The primary symptoms include changes in personality, apathy, and a deterioration of interpersonal conduct. People with bvFTD may act in ways that are out of character, including saying or doing things that are socially inappropriate. They may progressively lose self-control, show increasingly poor judgment, or develop a lack of empathy. People with this form of FTD may also engage in compulsive behaviors or experience changes in eating habits. One of the key characteristics of this disease is that affected people are unaware of the personality changes taking place and don’t care how their inappropriate behavior impacts others.

Primary Progressive Aphasia (PPA)

People with PPA progressively lose their ability to communicate—speaking, understanding what others are saying, reading, and writing. Individuals may experience difficulty moving their mouth and tongue, which may cause slurred or slowed speech. They may use the wrong words or sounds, omit words, have difficulty recalling words, or have trouble comprehending complex phrases. Like other forms of dementia, PPA is associated with brain atrophy in the frontal and temporal lobes.


When an individual is affected by FTD, it isn’t only the person with the disease who suffers. Considering that frontotemporal dementia can be hard to diagnose, it means families often deal with symptoms for years without answers. Seeing a loved one’s personality, behavior, and ability to communicate change in detrimental ways due to frontotemporal dementia can be heartbreaking and confusing.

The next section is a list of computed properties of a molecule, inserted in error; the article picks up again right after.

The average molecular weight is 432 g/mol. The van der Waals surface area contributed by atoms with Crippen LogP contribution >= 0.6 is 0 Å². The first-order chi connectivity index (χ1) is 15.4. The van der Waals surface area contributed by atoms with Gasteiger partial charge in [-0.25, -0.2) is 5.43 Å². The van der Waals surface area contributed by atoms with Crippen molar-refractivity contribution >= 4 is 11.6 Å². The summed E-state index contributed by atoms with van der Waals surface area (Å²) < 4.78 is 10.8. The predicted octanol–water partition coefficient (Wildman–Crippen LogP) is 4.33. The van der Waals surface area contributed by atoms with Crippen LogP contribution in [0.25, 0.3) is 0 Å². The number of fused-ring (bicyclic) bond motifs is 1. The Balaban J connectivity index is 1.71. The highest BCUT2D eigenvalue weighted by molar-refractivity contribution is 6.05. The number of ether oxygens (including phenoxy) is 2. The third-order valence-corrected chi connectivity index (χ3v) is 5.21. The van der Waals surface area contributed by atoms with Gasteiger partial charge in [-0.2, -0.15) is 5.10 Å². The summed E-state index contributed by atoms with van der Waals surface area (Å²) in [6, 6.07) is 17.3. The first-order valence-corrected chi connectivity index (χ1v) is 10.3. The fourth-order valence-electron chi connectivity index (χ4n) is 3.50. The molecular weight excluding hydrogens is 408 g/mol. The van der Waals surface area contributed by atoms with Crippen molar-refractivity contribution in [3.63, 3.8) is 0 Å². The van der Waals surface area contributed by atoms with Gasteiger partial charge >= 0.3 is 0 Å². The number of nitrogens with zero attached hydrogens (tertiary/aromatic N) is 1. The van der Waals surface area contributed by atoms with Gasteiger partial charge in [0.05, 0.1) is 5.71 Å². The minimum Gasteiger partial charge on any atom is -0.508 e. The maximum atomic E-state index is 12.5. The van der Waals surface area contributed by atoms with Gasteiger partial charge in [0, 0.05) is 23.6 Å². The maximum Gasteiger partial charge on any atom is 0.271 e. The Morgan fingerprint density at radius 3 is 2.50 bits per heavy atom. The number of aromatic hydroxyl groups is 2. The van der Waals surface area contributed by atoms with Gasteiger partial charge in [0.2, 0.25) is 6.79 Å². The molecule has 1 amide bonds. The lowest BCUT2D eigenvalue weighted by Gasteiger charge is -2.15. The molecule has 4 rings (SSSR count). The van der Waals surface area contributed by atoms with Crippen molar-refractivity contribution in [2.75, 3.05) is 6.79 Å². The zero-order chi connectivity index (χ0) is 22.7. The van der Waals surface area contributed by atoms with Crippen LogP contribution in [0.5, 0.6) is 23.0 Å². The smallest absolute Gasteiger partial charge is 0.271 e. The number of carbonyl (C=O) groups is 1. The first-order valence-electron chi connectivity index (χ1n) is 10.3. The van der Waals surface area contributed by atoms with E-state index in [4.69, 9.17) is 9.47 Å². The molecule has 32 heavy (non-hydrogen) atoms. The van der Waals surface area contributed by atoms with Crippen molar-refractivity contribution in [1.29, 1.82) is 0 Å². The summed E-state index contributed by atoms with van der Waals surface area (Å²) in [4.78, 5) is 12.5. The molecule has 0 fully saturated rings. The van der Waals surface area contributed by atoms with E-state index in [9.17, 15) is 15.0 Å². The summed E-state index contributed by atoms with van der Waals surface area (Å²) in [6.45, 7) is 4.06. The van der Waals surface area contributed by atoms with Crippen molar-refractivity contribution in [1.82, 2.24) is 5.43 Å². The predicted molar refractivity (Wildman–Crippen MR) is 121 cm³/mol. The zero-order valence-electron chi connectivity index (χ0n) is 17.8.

For loved ones, it can be hard to pinpoint when symptoms began. Loved ones may normalize the early signs and symptoms of frontotemporal dementia, or they attribute them to other things. But eventually, personality changes, socially inappropriate behavior, and difficulty with communication create a challenging environment.

Prior to receiving a diagnosis, these behaviors and changes may cause loved ones to take things personally, which can strain marital relationships and family dynamics. Ultimately, living with someone who has FTD can be extremely stressful.


Trying to get answers when a person is experiencing personality changes or other symptoms of frontotemporal dementia can be very challenging, but functional brain SPECT imaging can help. SPECT measures blood flow and activity in the brain and reveals areas of the brain with healthy activity, too much activity, or too little activity.